Erik Gratton fell in love with acting at Olathe North High School, Shawnee Mission’s Theater in the Park and in all sorts of Kansas City-area community theater in the 1990s.
Now that passion and talent — plus the fact that he’s 6-foot-3 inches tall — have helped propel him to the starring role in the new national tour of “Elf the Musical” that culminates this Christmas season at the Theater at Madison Square Garden in New York City.
Gratton plays the central role of Buddy, a human who mistakenly crawls into Santa’s bag of gifts and winds up in the North Pole. His enormous size, towering over the other elves, and poor toy-making skills send him on a quest to find his true identity. The musical comedy is based on the movie that starred Will Ferrell.
“The thing that will stick with me forever is the idea that I have been hired to be happy for two hours a night,” Gratton said of the role, in a telephone interview. “My entire job is to be happy. It’s incredible.”
The show just wrapped up in Boston and next heads to New York, where it runs from Dec. 13-29.
Gratton, 41, said the show has been selling out, and audience reaction has been amazing.
He’s also thrilled with his fellow cast mates, which include George Wendt (who was in KC last year for a stint at New Theatre Restaurant) as Santa and Broadway alum Veronica J. Kuehn as his love interest Jovie.
Gratton grew up in Olathe and has a vivid memory of his first audition at age 15 at Olathe North High School.
“I auditioned for a role in a play called ‘The Voice of the Prairie,’” he recalled. “I was terrible and did not get it.”
But he had caught the acting bug.
“I was hooked from the moment I auditioned, even though I was no good and nervous and shaking,” he said.
Actually, he had his first taste for acting at age 14, although he did not realize it at the time. He was hired that summer of 1990 for a Renaissance Festival gig. He was a juggler and stood by the various stages, yelling and enticing people to see the shows. It was there that he met local theater teacher Robin Murphy, who was in charge of the festival’s apprenticeship program that year.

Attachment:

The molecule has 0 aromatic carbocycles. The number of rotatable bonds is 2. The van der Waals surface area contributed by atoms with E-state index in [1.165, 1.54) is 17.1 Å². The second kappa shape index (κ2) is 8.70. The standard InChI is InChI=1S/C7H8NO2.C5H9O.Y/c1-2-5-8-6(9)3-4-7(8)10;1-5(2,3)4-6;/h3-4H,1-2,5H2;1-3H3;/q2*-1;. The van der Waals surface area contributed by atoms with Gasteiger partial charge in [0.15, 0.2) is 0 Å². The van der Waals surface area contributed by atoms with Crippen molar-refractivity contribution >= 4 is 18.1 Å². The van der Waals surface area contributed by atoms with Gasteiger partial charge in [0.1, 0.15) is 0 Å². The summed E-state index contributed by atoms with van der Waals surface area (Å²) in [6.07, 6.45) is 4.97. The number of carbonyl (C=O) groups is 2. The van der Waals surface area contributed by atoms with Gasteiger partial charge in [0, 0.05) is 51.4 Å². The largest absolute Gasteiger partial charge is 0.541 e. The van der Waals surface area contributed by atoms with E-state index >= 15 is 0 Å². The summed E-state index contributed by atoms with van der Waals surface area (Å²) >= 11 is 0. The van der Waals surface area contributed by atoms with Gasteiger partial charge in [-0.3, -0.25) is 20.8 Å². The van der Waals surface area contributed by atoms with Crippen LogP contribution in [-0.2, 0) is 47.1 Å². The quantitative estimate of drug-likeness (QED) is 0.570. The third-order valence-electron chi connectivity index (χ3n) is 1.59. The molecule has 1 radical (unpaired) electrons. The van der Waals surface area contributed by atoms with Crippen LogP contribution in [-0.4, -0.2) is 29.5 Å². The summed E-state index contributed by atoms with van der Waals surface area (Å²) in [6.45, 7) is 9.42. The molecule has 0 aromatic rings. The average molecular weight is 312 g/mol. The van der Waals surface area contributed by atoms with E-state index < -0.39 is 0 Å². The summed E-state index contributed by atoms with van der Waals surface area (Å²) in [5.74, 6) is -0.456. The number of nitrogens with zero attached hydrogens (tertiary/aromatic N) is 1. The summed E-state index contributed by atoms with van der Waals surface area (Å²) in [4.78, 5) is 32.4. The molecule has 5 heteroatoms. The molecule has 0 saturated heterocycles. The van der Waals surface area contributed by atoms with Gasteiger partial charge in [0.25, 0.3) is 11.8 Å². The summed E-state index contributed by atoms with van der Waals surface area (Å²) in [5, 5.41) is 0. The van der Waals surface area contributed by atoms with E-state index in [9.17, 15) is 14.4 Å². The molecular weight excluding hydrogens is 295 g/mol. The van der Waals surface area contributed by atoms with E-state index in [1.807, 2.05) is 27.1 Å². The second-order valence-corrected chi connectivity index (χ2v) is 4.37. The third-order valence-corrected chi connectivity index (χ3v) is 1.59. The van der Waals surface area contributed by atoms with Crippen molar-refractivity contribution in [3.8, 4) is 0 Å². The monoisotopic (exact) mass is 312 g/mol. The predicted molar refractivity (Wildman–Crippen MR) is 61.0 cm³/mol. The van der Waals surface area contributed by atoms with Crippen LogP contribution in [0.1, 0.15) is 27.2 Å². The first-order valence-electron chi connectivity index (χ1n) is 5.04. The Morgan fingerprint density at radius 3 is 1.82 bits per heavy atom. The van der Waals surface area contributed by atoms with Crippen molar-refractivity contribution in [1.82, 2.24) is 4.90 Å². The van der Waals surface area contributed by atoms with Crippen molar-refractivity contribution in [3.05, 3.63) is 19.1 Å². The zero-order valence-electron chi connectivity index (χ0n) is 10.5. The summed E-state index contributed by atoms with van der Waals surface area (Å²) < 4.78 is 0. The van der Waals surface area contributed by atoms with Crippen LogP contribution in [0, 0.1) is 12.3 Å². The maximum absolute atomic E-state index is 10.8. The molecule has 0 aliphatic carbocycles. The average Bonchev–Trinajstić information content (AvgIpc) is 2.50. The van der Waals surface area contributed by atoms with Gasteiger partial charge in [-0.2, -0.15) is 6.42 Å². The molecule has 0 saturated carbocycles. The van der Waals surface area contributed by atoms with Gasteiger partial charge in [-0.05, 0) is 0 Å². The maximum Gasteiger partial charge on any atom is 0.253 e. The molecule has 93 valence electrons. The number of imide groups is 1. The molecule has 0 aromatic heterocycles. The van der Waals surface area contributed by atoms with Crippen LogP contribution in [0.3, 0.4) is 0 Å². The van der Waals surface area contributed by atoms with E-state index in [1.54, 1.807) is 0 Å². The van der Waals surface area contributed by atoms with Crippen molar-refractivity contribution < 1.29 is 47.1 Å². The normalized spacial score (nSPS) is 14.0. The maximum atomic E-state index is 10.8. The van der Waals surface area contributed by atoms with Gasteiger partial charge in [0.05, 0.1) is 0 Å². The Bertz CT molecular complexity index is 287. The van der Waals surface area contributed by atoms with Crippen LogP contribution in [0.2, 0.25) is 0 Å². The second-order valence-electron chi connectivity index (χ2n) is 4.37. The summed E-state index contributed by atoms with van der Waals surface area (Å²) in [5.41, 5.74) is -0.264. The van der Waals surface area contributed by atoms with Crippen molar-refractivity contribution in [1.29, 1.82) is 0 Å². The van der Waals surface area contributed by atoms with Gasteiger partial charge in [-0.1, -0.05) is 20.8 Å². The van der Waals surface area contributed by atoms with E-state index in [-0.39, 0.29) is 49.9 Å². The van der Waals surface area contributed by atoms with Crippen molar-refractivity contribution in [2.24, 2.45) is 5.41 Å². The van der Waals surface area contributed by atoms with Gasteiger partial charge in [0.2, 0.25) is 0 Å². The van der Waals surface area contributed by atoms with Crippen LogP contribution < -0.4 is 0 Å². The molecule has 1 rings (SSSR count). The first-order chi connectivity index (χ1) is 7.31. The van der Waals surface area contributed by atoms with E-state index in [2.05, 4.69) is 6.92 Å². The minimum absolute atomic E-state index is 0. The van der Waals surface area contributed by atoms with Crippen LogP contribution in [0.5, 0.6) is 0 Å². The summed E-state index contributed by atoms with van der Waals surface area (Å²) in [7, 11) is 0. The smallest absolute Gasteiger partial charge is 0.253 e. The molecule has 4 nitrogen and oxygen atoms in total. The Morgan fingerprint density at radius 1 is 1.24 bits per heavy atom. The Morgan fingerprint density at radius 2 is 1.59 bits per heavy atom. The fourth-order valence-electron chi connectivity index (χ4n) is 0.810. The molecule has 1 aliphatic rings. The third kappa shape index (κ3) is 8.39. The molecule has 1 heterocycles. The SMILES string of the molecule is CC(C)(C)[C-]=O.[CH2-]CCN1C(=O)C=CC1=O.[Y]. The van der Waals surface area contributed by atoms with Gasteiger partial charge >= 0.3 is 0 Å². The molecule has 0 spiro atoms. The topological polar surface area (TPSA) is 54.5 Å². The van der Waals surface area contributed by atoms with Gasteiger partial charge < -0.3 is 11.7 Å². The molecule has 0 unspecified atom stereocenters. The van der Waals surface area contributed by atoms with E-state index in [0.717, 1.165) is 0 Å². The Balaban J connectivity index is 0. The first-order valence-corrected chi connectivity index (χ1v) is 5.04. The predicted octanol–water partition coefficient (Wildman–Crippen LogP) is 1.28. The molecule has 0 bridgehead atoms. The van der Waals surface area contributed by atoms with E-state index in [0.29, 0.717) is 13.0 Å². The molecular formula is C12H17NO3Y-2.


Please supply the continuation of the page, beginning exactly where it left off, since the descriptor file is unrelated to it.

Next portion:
She became a mentor to him, and two years later Gratton had a small ensemble role in Shawnee Mission’s Theater in the Park 1992 production of “Camelot,” which Murphy directed. By then, Gratton was quite tall and his height came in handy.
“I think I had two lines in the middle of the crowd scenes,” he said. “I was there to be 6-foot-3 and swing a sword.”
Gratton went on to act in “My Fair Lady” and other plays at Olathe North, did a lot of community theater, and never looked back. He got scholarships to attend Emporia State and then to Wayne State University for his master’s degree, and he’s been a professional actor since.
His proud parents, Kevin and Mary Gratton of Olathe, will travel to New York next week to see him in “Elf,” although Kevin Gratton said they won’t get to spend much time with their son because he’ll be in two shows per day.
“I think he can do anything he puts his mind to,” says Kevin Gratton, a retired professor who still teaches a chemistry class at Johnson County Community College. His favorite memory was seeing his son play King Arthur in “Camelot” at Emporia State.
Erik Gratton’s first equity theater experience was in small roles with the Heart of America Shakespeare Festival’s performances of “Love’s Labour’s Lost” and “Measure for Measure” in 1998. He considers Sidonie Garrett, the festival’s executive artistic director, another big inspiration.
Gratton specialized in comedy and classical performances until he moved to Seattle in 2012, where musicals dominate the theater scene. That’s when he got roles in musicals from “Shrek” to “Billy Elliot.”
He moved to Los Angeles in 2016 and saw the casting call there for “Elf.” He auditioned on his birthday, July 13, got the part, and rehearsals started in October.
He’s not sure what’s next but says a new acting challenge always comes along.
Meanwhile, he’s just soaking up this wonderful holiday experience, considering it “a dream come true.”